|Quadrangle map, 1:250,000-scale||JU|
|Quadrangle map, 1:63,360-scale||C-3|
|Nearby scientific data||Find additional scientific data near this location|
|Location and accuracy||The Blue Jay prospect is at an elevation of about 2,000 feet, near the head of an unnamed, north tributary of Cowee Creek on the south side of Cowee Creek . It is in the SW1/4SE1/4 section 34, T. 37 S., R. 64 E. of the Copper River Meridian. The location is accurate within 1/4 mile.|
The Blue Jay deposit was discovered in 1906. It consists of northwest-trending quartz veins up to 1.1 feet thick, and of quartz vein stockworks that cut black phyllite. U.S. Bureau of Mines samples contained up to 5.0 ppm gold (Redman and others, 1989). Workings include an adit and several open cuts.This prospect is in the Juneau Gold Belt, which consists of more than 200 auriferous quartz vein deposits that have produced nearly 7 million ounces of gold. These gold-bearing mesothermal quartz vein systems form a 160-km-long by 5- to 8-km-wide zone along the western margin of the Coast Mountains. The vein systems are in or near shear zones adjacent to west-verging, mid-Cretaceous thrust faults. The veins are hosted by diverse, variably metamorphosed, sedimentary, volcanic, and intrusive rocks. From the Coast Mountains batholith westward, the host rocks include mixed metasedimentary and metavolcanic sequences of Carboniferous and older, Permian and Triassic, and Jurassic-Cretaceous age. The sequences are juxtaposed along mid-Cretaceous thrust faults (Miller and others, 1994). The sequences are intruded by mid-Cretaceous to middle Eocene plutons, mainly diorite, tonalite, granodiorite, quartz monzonite, and granite. Sheetlike tonalite plutons emplaced just east of the Juneau Gold Belt and undeformed granite and granodiorite bodies that are emplaced farther to the east are between 55 and 48 Ma (Gehrels and others, 1991). The structural grain of the belt is defined by northwest-striking, moderately to steeply northeast-dipping, penetrative foliation that developed between Cretaceous and Eocene time (Miller and others, 1994). The majority of the veins in the Juneau Gold Belt strike northwest. Isotopic dates indicate that the auriferous veins in the Juneau Gold Belt formed between 56 and 55 Ma (Miller and others, 1994; Goldfarb and others, 1997).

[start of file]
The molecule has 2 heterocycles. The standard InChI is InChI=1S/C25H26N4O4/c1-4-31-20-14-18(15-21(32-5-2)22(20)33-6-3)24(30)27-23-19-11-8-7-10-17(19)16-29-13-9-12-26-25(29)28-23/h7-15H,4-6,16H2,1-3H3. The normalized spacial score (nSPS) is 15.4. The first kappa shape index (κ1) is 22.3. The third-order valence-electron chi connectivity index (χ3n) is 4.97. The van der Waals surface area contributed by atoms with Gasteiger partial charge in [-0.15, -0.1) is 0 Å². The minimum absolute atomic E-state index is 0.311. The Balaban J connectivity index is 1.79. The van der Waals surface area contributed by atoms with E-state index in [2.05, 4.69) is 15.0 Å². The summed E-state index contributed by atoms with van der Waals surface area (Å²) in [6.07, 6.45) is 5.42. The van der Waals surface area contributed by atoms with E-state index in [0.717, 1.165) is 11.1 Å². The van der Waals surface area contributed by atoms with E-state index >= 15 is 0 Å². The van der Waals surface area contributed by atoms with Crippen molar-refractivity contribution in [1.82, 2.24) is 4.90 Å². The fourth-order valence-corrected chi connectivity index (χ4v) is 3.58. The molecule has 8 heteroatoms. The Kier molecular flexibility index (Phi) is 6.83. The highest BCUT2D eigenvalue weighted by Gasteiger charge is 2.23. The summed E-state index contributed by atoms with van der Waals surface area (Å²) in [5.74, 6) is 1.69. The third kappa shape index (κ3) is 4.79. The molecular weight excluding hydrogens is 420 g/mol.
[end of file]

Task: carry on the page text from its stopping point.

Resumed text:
|Geologic map unit||(-134.822489800995, 58.6122766868547)|
|Mineral deposit model||Low-sulfide Au-quartz vein (Cox and Singer, 1986; model 36a)|
|Mineral deposit model number||36a|
|Age of mineralization||Isotopic dates indicate that the auriferous veins in the Juneau Gold Belt formed between 56 and 55 Ma (Miller and others, 1994; Goldfarb and others, 1997).|
|Workings or exploration||Workings include an adit and several open cuts.|
|Indication of production||None|
Brew, D.A., and Ford, A.B., 1974, Geology of the Juneau Icefield and adjacent areas, in Carter, Claire, ed., U. S. Geological Survey Alaska Program, 1974: U.S. Geological Survey Circular 700, p. 63.
Gehrels, G.E., McClelland, W.C., Samson, S.D., and Patchett, P.J., 1991, U-Pb geochronology of detrital zircons from a continental margin assemblage in the northern Coast Mountains, southeastern Alaska: Canadian Journal of Earth Sciences, v. 28, no. 8, p.1285-1300.
Goldfarb, R.J., Miller, L.D., Leach, D.L., and Snee, L.W, 1997, Gold deposits in metamorphic rocks in Alaska, in Goldfarb, R.J., and Miller, L.D., eds., Mineral Deposits of Alaska: Economic Geology Monograph 9, p. 151-190.
Miller, L.D., Goldfarb, R.J., Gehrels, G,E., and Snee, L.W., 1994, Genetic links among fluid cycling, vein formation, regional deformation, and plutonism in the Juneau gold belt, southeastern Alaska: Geology, v. 22, p. 203-206.
Redman, E.C., Maas, K.M., Kurtak, J.M., and Miller, L.D., 1991, Section D: Juneau Gold Belt subarea, in U.S. Bureau of Mines, Mineral investigations in the Juneau Mining District, Alaska, 1984-1988: Volume 2 - Detailed mine, prospect, and mineral occurrence descriptions: U.S. Bureau of Mines Special Publication VOL. 2D, 424 p., 19 sheets.
|Reporters||J.C. Barnett and L.D. Miller (Juneau, Alaska )|
|Last report date||12/15/2001|